A few days ago when I returned home to my village to visit relatives, I heard that my widowed aunt was planning to remarry, her husband being a 70 year old worker from our village. People in the village talk about this with great envy; my 52 year old aunt is in good health and can work in the fields of our village for another 10 years without having to save money for retirement, now she relies on her husband's pension, and with health insurance she can live a life of ease --- It really is “the best scheme for retirement”. My aunt also told me, this kind of remarrying is already becoming more and more common, some marriage recommendation companies have even opened up shops in the village in order to promote this kind of “retirement scheme” service.

Supervisor of a private enterprise, Zibo, Shandong province

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Sunday, December 13, 2009

Crazy Garlic

Southern Weekly's homepage of today features a Xinhua article on this years garlic prices.

In 2009, garlic farmers and traders in Zhongmu county, Henan province, the home of garlic production in China, experienced radical changes in garlic prices. In just a half year garlic export prices surged from 100 Yuan per ton to several thousand Yuan per ton, and retail price also increased tenfold.

According to news reports, garlic prices dropped steadily after this years Spring Festival, the value of some garlic traders inventory was at this point not even enough to cover the cost of refrigerating the storage. In May during harvest season, the price of fresh garlic was not more than 0.2-0.3 Yuan per half kilo, and a majority of garlic farmers didn’t make a profit when the prices suddenly increased, yet a lot of traders made fortunes. According to analysis, a sharp reduction in the number of planting areas, reduced production amounts, and speculation all lead to this crazy increase in garlic prices. To local garlic farmers, this years crazy garlic prices might be a mixed blessing, and they can just hope that next years crop will be bought at a stable and fair price.

Picture: President of Zhongmu county storage association and general manager of Heng Da storage Liu Shaochen shows Zhongmu garlic that's ready for sale.
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Friday, December 11, 2009

British people's view on China

From Southern Weekly's review section 09.12.2009, a part of their "Watching China" series.

Author: Southern Weekly's editorial department

The independent British research company Populus recently conducted a survey which found that 41 % of British parliament members believe that over the next 50 years China will become Britain's largest trade partner. The data presented in this survey is undoubtedly good news for Chinese companies planning to enter the British market.

But it also includes news that are not that encouraging: 45 % of ordinary people believe that the quality of Chinese products is inferior to British products, which is three times the number of people with the opposite view (14 %). Is this really a fact? Certainly there are some Chinese products of bad quality, but there are also many Chinese products that are not only cheap, but also of superior quality. Even so Chinese companies should not ignore public opinion, no matter if this view surely differs from reality.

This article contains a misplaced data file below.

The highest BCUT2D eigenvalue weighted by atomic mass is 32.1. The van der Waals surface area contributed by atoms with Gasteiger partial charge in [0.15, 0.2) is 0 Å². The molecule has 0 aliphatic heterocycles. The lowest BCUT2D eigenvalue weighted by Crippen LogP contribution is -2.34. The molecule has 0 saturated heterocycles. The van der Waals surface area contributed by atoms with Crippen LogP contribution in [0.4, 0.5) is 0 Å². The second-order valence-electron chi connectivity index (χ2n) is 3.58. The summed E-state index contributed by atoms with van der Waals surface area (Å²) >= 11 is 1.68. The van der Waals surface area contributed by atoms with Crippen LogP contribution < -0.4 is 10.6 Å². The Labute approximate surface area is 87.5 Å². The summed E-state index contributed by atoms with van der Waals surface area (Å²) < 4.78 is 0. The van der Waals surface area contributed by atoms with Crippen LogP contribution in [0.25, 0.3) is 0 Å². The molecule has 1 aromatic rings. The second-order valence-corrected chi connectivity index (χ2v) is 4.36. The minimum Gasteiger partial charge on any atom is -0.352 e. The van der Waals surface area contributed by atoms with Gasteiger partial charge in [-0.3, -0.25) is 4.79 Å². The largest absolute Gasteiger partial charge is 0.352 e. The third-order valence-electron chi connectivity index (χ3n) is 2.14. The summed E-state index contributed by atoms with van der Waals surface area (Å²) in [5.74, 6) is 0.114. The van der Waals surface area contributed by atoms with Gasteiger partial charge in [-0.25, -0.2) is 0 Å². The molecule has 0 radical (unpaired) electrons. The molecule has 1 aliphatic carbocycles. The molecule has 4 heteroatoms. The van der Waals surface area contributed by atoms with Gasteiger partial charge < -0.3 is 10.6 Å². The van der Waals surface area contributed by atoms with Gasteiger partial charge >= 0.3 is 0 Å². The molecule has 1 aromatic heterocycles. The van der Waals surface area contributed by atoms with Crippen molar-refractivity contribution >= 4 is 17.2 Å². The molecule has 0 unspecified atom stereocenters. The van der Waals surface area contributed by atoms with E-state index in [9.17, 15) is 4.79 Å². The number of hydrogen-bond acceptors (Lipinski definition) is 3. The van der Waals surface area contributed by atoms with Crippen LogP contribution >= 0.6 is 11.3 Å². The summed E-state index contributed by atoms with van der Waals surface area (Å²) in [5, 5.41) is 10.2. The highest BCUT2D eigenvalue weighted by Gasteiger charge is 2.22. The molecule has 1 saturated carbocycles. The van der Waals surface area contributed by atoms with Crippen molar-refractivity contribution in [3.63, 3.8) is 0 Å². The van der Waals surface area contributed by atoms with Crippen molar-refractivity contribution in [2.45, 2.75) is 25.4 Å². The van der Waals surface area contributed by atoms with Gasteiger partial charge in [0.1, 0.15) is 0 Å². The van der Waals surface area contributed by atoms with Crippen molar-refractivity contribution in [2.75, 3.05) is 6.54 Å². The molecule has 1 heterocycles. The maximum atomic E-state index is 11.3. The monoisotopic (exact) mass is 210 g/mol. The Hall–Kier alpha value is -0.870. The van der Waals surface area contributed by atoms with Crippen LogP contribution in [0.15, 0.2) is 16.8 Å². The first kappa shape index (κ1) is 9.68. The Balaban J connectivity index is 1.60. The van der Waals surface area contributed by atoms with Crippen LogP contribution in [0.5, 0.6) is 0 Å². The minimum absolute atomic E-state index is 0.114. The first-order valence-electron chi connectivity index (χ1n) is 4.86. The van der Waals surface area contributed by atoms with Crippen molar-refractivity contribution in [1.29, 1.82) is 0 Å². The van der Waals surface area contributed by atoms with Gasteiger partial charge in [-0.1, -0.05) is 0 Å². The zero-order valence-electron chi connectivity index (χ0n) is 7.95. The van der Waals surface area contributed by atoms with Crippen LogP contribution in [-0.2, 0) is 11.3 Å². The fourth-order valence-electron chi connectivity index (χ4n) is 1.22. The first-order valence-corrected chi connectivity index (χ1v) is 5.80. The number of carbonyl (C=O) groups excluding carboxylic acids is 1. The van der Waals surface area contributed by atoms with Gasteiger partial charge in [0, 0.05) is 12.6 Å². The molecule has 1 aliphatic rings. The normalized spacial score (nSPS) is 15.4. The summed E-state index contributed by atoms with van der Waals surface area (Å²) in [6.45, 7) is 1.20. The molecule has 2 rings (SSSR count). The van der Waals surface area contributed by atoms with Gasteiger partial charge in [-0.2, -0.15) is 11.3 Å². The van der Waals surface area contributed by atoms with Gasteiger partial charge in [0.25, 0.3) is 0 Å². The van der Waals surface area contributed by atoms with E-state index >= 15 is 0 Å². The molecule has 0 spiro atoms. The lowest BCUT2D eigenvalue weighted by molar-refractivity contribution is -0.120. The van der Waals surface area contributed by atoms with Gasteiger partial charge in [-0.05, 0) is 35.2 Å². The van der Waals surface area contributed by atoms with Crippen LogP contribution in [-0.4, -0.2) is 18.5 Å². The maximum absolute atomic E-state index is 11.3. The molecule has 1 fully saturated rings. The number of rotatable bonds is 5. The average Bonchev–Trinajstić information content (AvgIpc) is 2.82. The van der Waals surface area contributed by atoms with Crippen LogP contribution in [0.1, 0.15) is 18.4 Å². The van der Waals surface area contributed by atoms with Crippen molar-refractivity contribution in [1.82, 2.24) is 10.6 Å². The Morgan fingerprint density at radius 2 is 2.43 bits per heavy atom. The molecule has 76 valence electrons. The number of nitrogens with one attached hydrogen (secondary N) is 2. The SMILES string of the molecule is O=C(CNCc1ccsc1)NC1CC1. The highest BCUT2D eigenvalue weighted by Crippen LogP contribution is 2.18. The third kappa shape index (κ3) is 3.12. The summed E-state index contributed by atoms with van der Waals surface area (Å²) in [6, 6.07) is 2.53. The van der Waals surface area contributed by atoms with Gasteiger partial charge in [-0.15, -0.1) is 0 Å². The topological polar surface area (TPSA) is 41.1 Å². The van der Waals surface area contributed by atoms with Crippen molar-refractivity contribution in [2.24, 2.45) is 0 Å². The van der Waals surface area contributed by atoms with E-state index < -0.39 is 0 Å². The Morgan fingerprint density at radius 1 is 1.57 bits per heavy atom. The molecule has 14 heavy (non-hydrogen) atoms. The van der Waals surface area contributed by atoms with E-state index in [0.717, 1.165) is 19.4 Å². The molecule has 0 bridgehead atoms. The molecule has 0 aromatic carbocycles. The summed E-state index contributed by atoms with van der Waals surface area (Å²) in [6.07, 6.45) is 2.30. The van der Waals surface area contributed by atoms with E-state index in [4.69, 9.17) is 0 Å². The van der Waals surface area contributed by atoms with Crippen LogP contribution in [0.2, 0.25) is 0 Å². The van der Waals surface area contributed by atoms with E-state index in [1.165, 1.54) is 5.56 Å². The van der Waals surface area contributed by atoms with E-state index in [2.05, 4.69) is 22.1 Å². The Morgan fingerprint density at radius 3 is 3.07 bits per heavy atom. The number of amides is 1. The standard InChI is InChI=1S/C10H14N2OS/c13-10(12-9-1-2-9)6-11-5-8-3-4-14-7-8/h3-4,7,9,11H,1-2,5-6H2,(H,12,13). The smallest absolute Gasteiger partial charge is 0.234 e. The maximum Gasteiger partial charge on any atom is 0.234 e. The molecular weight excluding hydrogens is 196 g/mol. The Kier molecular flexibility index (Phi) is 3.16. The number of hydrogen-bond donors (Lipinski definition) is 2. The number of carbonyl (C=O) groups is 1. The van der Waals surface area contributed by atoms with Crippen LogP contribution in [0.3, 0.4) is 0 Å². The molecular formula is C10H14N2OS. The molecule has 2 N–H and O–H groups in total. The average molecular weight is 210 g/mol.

The basic solution to this problem is of course to improve product quality, create one's own brands, and gradually change the West's prejudices against "Chinese manufacturing". The survey discovered that young British consumers understand more about the new generation of imported Chinese products and their view on "Chinese manufacturing" is also more positive: 60 % of people between the age of 55 and 64 and 56 % of people above the age 64 believe the quality of Chinese products are worse than British, while only 33 % of people between 18 and 24 and 32 % of people between 35 and 34 are of the same view.

Young British people and “Chinese manufacturing” put together is an extremely good opportunity, but the opportunity is only there for those who are prepared, if only this time we do not once again ruin our reputation by going the way of Russia “using chicken feathers as eiderdown”.

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Saturday, December 5, 2009

Residence permit

From Southern Weekly's review section page F 29, 03.12.2009.

Residence permit! Residence permit!

Year in year out I've been a migrant worker, and after a while my wife joined me, while my parents were looking after our 6 year old daughter, making her a stay behind child. When our child entered kindergarten, I planned to settle down in this alien land and then for her to attend school here, but because we are not "locals", not having a "residence permit", not included the costs of transfer her to another school , but just the normal fees for one school term was more than 1000 Yuan. At the time me and my wife had just found work and we were short of money, so we had no choice but to temporarily drop our plan. Later when we got a small raise, we once again started considering bringing our daugther over to study. But when we went to the local primary school to seek advice I once again felt dejected, again because we do not have a "residence permit". If our daugther was to attend school here, she wouldn't be able to take the required entrance exams for middel school and university because the local school won't let people without "residence permit" take the test. Finally, I abandoned the plan of bringing our daughter over for study, and my wife returned home to accompany her to study.

Sunweiguo, farmer Quanjiao county, Anhui province